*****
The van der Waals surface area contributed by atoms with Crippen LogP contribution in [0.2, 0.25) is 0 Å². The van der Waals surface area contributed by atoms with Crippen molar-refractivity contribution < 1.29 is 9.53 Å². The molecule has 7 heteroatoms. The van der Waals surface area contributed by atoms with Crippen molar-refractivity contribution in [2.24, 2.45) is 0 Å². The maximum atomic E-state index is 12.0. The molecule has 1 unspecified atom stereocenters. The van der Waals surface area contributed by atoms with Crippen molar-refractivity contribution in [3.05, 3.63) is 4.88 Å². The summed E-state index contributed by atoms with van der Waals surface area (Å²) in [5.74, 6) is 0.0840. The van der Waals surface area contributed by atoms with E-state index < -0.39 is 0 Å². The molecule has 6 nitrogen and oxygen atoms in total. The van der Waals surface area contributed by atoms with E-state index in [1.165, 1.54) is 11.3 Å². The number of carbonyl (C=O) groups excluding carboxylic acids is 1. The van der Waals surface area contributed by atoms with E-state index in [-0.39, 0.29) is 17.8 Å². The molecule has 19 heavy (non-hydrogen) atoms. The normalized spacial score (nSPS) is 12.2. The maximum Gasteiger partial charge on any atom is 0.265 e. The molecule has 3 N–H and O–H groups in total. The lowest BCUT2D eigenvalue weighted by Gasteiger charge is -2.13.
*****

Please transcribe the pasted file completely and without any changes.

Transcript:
The van der Waals surface area contributed by atoms with Crippen LogP contribution in [0.2, 0.25) is 0 Å². The van der Waals surface area contributed by atoms with Crippen molar-refractivity contribution < 1.29 is 9.53 Å². The molecule has 7 heteroatoms. The van der Waals surface area contributed by atoms with Crippen molar-refractivity contribution in [2.24, 2.45) is 0 Å². The maximum atomic E-state index is 12.0. The molecule has 1 unspecified atom stereocenters. The van der Waals surface area contributed by atoms with Crippen molar-refractivity contribution in [3.05, 3.63) is 4.88 Å². The summed E-state index contributed by atoms with van der Waals surface area (Å²) in [5.74, 6) is 0.0840. The van der Waals surface area contributed by atoms with E-state index < -0.39 is 0 Å². The molecule has 6 nitrogen and oxygen atoms in total. The van der Waals surface area contributed by atoms with E-state index in [1.165, 1.54) is 11.3 Å². The number of carbonyl (C=O) groups excluding carboxylic acids is 1. The van der Waals surface area contributed by atoms with E-state index in [-0.39, 0.29) is 17.8 Å². The molecule has 19 heavy (non-hydrogen) atoms. The normalized spacial score (nSPS) is 12.2. The maximum Gasteiger partial charge on any atom is 0.265 e. The molecule has 3 N–H and O–H groups in total. The lowest BCUT2D eigenvalue weighted by Gasteiger charge is -2.13.